Innovation is a word that peppers the industry as if it’s something we see in every new superyacht concept. But, how often do you look at an 80m+ concept and genuinely believe that a designer has introduced a new method or idea to the industry?
It’s very easy to look at profoundly new concepts and pick them apart as ‘unrealistic’ or ‘impractical’, but as Alex Meredith Hardy, naval architect at BMT Nigel Gee, said in a recent discussion on turning concepts into reality, “The only thing that cannot be changed are the laws of physics, barriers such as restrictive regulatory compliance, established engineering, construction practices and industry-specific limitations can all be challenged”. So, what is it about innovation in superyacht design that we’re scared of?
One of the problems for more radical designs is when innovation is used purely for differentiation instead of to serve a purpose. It’s all well and good to have a superyacht feature that is new and looks fantastic, but if it has no real purpose on board, what’s the point in it being there at all?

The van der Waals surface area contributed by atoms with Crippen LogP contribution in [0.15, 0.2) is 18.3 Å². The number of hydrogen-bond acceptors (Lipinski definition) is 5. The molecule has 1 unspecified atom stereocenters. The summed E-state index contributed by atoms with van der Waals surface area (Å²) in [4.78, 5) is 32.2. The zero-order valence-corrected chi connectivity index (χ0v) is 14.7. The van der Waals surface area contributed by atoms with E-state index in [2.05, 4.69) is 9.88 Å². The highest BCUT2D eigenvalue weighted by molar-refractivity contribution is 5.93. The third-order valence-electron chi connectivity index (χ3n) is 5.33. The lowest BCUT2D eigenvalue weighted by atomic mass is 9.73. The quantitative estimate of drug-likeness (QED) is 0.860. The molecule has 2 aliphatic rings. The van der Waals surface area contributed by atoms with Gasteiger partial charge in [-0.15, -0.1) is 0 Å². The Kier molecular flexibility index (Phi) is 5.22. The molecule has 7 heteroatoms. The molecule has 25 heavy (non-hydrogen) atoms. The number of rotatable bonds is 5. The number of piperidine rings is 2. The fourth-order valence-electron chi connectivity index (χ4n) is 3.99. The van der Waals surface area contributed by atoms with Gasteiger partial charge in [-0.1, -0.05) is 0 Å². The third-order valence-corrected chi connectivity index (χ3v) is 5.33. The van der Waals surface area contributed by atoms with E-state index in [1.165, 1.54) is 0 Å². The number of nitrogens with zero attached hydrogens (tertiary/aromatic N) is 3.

As an industry, we’re lucky to have such vast quantities of creative talent and there is an abundance of stunning concepts over 80m – but in terms of innovation, it looks like there is still room for development.
In an attempt to identify innovation, after looking through a variety of concepts from 80m to 200m, what becomes apparent is that we see plenty of stylistic innovation – but I’m not convinced that this is what the industry is seeking in its quest for something completely new. We tend to find two very different takes on conceptual design: those that have been designed to become projects and those created to remain concepts and present possibilities and ideas.
In issue 176 of The Superyacht Report, I have selected four very different superyacht concepts from different designers, including 142m Private Bay by Horacio Bozzo and 180m Her Majesty by Dennis Ingemansson, and explore in depth the concepts’ respective innovation, creative diversity and ability to be expanded on or even materialised.
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